Some may have heard the idea “the new liturgical movement” used nowadays to describe a recovery of the sacred Liturgy that understands a continuity in the Liturgy that has existed through the ages and not just made up by scholars and hacks. John Allen explores the origin of this idea according to the thinking of Pope Benedict in a brief NCR article, “What Benedict means by a ‘new liturgical movement.’
Almighty everlasting God, who granted to Your servants, in the profession of the true Faith, to recognize the glory of the eternal Trinity and to adore Its Unity in the might of majesty: we beseech You; that, in the steadfastness of that same Faith, we may always be defended from all adversities.
What do we, as Catholics, the Church, believe about the Holy Trinity? Much, in fact. Here are three paragraphs from the Catechism of the Catholic Church:
“The mystery of the Most Holy Trinity is the central mystery of Christian faith and life. It is the mystery of God in himself. It is therefore the source of all the other mysteries of faith, the light that enlightens them. It is the most fundamental and essential teaching in the ‘hierarchy of the truths of faith’. [GCD 43.] The whole history of salvation is identical with the history of the way and the means by which the one true God, Father, Son and Holy Spirit, reveals himself to men ‘and reconciles and unites with himself those who turn away from sin’. [GCD 47.]” (CCC 234)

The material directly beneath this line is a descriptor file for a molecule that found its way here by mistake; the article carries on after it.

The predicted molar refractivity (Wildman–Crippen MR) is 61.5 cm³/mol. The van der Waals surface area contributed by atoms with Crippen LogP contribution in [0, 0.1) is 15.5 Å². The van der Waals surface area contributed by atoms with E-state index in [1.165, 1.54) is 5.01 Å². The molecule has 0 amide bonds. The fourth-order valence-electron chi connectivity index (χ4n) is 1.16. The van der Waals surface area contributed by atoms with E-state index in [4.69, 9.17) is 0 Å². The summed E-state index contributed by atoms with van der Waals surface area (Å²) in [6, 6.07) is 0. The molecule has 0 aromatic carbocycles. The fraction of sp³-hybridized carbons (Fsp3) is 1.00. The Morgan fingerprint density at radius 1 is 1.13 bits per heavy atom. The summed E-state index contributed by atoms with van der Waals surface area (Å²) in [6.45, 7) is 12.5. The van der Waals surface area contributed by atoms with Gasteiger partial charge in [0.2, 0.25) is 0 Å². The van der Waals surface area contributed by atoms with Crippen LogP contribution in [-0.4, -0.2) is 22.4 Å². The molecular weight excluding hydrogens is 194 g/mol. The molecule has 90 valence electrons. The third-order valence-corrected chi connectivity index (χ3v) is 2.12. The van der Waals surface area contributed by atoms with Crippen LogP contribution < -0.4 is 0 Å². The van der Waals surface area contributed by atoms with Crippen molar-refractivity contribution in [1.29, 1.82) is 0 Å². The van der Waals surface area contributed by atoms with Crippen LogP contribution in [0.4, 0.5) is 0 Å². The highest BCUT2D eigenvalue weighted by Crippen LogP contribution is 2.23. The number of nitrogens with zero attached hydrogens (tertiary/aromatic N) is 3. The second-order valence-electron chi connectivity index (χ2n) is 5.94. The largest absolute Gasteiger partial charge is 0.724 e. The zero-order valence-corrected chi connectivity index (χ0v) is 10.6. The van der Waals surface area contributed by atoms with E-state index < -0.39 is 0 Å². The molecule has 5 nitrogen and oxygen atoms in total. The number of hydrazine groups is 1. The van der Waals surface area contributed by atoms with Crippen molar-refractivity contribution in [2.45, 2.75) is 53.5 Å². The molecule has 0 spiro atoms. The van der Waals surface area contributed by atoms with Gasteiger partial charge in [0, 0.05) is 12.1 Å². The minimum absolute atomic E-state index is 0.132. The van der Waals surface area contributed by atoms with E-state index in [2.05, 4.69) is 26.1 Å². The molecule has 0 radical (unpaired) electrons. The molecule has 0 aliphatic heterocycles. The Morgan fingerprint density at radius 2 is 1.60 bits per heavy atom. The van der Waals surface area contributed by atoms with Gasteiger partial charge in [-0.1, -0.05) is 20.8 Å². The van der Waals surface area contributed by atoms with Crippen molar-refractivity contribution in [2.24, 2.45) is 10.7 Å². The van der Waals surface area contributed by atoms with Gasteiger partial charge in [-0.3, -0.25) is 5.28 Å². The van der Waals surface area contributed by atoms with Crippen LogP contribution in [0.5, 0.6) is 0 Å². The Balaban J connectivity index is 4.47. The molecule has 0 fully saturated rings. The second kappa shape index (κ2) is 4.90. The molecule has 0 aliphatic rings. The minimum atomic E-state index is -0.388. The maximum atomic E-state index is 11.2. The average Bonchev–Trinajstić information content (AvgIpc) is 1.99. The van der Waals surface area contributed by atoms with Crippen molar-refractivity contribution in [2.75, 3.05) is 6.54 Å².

“The Trinity is a mystery of faith in the strict sense, one of the ‘mysteries that are hidden in God, which can never be known unless they are revealed by God’. [Dei Filius 4: DS 3015.] To be sure, God has left traces of his Trinitarian being in his work of creation and in his Revelation throughout the Old Testament. But his inmost Being as Holy Trinity is a mystery that is inaccessible to reason alone or even to Israel’s faith before the Incarnation of God’s Son and the sending of the Holy Spirit.” (CCC 237)
“The whole divine economy is the common work of the three divine persons. For as the Trinity has only one and the same natures so too does it have only one and the same operation: ‘The Father, the Son and the Holy Spirit are not three principles of creation but one principle.’ [Council of Florence (1442): DS 1331; cf. Council of Constantinople II (553): DS 421.] However, each divine person performs the common work according to his unique personal property. Thus the Church confesses, following the New Testament, ‘one God and Father from whom all things are, and one Lord Jesus Christ, through whom all things are, and one Holy Spirit in whom all things are’. [Council of Constantinople II: DS 421.] It is above all the divine missions of the Son’s Incarnation and the gift of the Holy Spirit that show forth the properties of the divine persons.” (CCC 258)
Just returning from Rome where I spent 8 days making a personal retreat of sorts that included time in prayer with the monks at Sant’Anselmo, I could not divorce the experience of hearing the Word of God proclaimed frequently throughout the day. Truly, it was a renewing experience of keeping God in front of me. And how else does one live as a follower of Christ but to keep His word and sacrament in front of the self?